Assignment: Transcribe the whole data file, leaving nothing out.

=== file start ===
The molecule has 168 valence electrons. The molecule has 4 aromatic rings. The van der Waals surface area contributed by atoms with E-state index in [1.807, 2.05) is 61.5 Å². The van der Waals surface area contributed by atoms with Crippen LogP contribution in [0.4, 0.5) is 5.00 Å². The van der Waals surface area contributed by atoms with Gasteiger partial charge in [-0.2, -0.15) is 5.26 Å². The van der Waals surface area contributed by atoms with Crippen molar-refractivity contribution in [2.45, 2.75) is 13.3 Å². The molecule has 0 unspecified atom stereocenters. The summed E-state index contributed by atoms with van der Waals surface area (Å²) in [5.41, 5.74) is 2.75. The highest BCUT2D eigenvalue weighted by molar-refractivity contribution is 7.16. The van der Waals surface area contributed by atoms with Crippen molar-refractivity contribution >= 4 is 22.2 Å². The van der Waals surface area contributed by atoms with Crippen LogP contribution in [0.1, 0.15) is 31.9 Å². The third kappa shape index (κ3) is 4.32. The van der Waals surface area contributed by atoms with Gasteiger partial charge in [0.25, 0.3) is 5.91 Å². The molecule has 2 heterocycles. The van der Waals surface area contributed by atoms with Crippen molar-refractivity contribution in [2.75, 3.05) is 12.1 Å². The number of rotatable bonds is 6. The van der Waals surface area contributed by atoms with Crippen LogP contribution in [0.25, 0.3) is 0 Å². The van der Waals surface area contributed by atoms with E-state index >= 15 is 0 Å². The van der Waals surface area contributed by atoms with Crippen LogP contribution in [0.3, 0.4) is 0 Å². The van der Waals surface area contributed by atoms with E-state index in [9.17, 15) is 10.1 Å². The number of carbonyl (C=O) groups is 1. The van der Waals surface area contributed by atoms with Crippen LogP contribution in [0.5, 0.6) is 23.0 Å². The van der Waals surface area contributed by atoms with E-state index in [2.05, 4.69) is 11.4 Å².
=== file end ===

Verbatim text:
The molecule has 168 valence electrons. The molecule has 4 aromatic rings. The van der Waals surface area contributed by atoms with E-state index in [1.807, 2.05) is 61.5 Å². The van der Waals surface area contributed by atoms with Crippen LogP contribution in [0.4, 0.5) is 5.00 Å². The van der Waals surface area contributed by atoms with Gasteiger partial charge in [-0.2, -0.15) is 5.26 Å². The van der Waals surface area contributed by atoms with Crippen molar-refractivity contribution in [2.45, 2.75) is 13.3 Å². The molecule has 0 unspecified atom stereocenters. The summed E-state index contributed by atoms with van der Waals surface area (Å²) in [5.41, 5.74) is 2.75. The highest BCUT2D eigenvalue weighted by molar-refractivity contribution is 7.16. The van der Waals surface area contributed by atoms with Crippen molar-refractivity contribution >= 4 is 22.2 Å². The van der Waals surface area contributed by atoms with Crippen LogP contribution in [0.1, 0.15) is 31.9 Å². The third kappa shape index (κ3) is 4.32. The van der Waals surface area contributed by atoms with Gasteiger partial charge in [0.25, 0.3) is 5.91 Å². The molecule has 2 heterocycles. The van der Waals surface area contributed by atoms with Crippen molar-refractivity contribution in [2.75, 3.05) is 12.1 Å². The number of rotatable bonds is 6. The van der Waals surface area contributed by atoms with Crippen LogP contribution in [0.25, 0.3) is 0 Å². The van der Waals surface area contributed by atoms with E-state index >= 15 is 0 Å². The van der Waals surface area contributed by atoms with Crippen LogP contribution in [0.3, 0.4) is 0 Å². The van der Waals surface area contributed by atoms with E-state index in [9.17, 15) is 10.1 Å². The number of carbonyl (C=O) groups is 1. The van der Waals surface area contributed by atoms with Crippen LogP contribution in [0.5, 0.6) is 23.0 Å². The van der Waals surface area contributed by atoms with E-state index in [2.05, 4.69) is 11.4 Å².